Fur Seal Arbitration: In the Matter of the Claims of Great Britain Against the United States of America Before the Bering Sea Claims Commission. Argument for the United States in Reply
U.S. Government Printing Office, 1897 - 496페이지
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actual Alexander allegiance allowed American amount appears Arbitration Argument August authorities award Bechtel behalf Bering Sea Black boat Britain British called canoes Captain Carolena catch charge cited citizen claim claimants Commission Commissioners consideration considered convention cost court crew damages domicile entered entitled establish evidence examination Exhibits expenses fact flag Frank give given Government grounds Gutman High hunters hunting Indians interest July jurisdiction leave line Q loss master mate McLean Munsie nature never officer original owner paid Paris Pass persons position presented protection provisions question reason Record referred registered relating remain respect rule schedule schooner seal skins sealing seized seizure September ship shows Sitka statement taken testified testimony tion treaty Tribunal United vessel Victoria violation voyage warning Warren witness
53 페이지 - The inhabitants of the two countries, respectively, shall have liberty freely and securely to come with their ships and cargoes to all such places, ports, and rivers, in the territories aforesaid, to which other foreigners are permitted to come...
25 페이지 - When parties have deliberately put their engagements into writing in such terms as import a legal obligation, without any uncertainty as to the object or extent of such engagement, it is conclusively presumed that the whole engagement of the parties, and the extent and manner of their undertaking, was reduced to writing...
170 페이지 - Alabama claims. And whereas Her Britannic Majesty has authorized her High Commissioners and Plenipotentiaries to express in a friendly spirit the regret felt by Her Majesty's Government for the escape, under whatever circumstances, of the Alabama and other vessels from British ports, and for the depredations committed by those vessels.
30 페이지 - The high contracting parties agree that all claims on the part of corporations, companies, or private individuals, citizens of the United States...
33 페이지 - The commissioners, so named, shall meet at London at the earliest convenient period after they shall have been respectively named; and shall, before proceeding to any business, make and subscribe a solemn declaration that they will impartially and carefully examine and decide, to the best of their judgment, and according to justice and equity...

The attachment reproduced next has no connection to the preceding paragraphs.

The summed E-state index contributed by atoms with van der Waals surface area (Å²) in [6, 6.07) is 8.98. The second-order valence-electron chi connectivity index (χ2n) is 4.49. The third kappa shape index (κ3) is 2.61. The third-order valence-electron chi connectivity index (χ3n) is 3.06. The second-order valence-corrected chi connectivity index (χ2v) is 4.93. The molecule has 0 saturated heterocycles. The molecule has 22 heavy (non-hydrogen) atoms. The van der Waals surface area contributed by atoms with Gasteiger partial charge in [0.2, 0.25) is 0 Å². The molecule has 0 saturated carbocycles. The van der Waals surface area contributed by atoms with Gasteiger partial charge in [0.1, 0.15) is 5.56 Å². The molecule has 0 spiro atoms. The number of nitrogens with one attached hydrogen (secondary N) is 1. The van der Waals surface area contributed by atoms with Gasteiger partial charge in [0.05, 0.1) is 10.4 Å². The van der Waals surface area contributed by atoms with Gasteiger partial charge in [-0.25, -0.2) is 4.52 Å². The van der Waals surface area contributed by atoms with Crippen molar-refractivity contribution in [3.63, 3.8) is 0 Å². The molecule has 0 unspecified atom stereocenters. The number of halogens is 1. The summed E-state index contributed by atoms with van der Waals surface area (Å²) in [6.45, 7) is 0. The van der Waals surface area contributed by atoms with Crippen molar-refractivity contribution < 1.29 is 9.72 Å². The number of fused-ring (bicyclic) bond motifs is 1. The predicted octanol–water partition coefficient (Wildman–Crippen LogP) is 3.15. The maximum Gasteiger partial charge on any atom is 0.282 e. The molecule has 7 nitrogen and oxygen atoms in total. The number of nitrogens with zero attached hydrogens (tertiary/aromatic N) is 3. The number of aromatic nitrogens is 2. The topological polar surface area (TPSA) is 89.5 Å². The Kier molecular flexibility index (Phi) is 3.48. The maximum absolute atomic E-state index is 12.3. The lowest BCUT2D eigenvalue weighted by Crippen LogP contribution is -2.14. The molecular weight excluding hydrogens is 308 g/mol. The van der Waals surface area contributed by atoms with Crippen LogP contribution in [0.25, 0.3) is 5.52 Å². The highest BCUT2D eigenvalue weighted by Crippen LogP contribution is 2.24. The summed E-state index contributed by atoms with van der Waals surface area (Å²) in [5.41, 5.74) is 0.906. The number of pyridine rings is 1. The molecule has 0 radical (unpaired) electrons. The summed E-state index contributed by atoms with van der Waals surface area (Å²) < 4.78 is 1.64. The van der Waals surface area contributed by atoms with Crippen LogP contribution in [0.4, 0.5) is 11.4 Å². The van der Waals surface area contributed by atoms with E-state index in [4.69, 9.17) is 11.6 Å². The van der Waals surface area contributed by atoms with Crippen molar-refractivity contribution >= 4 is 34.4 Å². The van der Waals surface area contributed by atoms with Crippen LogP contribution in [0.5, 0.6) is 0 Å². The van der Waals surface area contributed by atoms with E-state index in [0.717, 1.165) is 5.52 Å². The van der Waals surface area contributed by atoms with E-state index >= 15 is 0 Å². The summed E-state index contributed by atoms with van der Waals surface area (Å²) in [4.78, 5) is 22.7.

96 페이지 - ... satisfactory provision for the future, agrees, that in deciding the questions between the two countries arising out of those claims, the Arbitrators should assume that Her Majesty's Government had undertaken to act upon the principles set forth in these rules. And the High Contracting Parties agree to observe these rules as between themselves in future, and to bring them to the knowledge of other maritime Powers, and to invite them to accede to them.
169 페이지 - Thirdly, to exercise due diligence in its own ports and waters, and, as to all persons within its jurisdiction, to prevent any violation of the foregoing obligations and duties.
30 페이지 - Companies, or private individuals, subjects of Her Britannic Majesty, upon the Government of the United States, arising out of acts committed against the persons or property of subjects of Her Britannic Majesty...
102 페이지 - And whereas the Government of Her Britannic Majesty cannot justify itself for a failure in due diligence on the plea of the insufficiency of the legal means of action which it possessed: Four of the Arbitrators for the reasons above assigned, and the fifth for reasons separately assigned by him, Are of opinion — That Great Britain has in this case failed, by omission, to fulfil the duties prescribed in the first and the third of the Rules established by the Vlth Article of the Treaty of Washington....
169 페이지 - Her Majesty's Government, in order to evince its desire of strengthening the friendly relations between the two countries and of making satisfactory provision for the future, agrees, that in deciding the questions between the two countries arising out of those claims, the Arbitrators should assume that Her Majesty's Government had undertaken to act upon the principles set forth in these rules.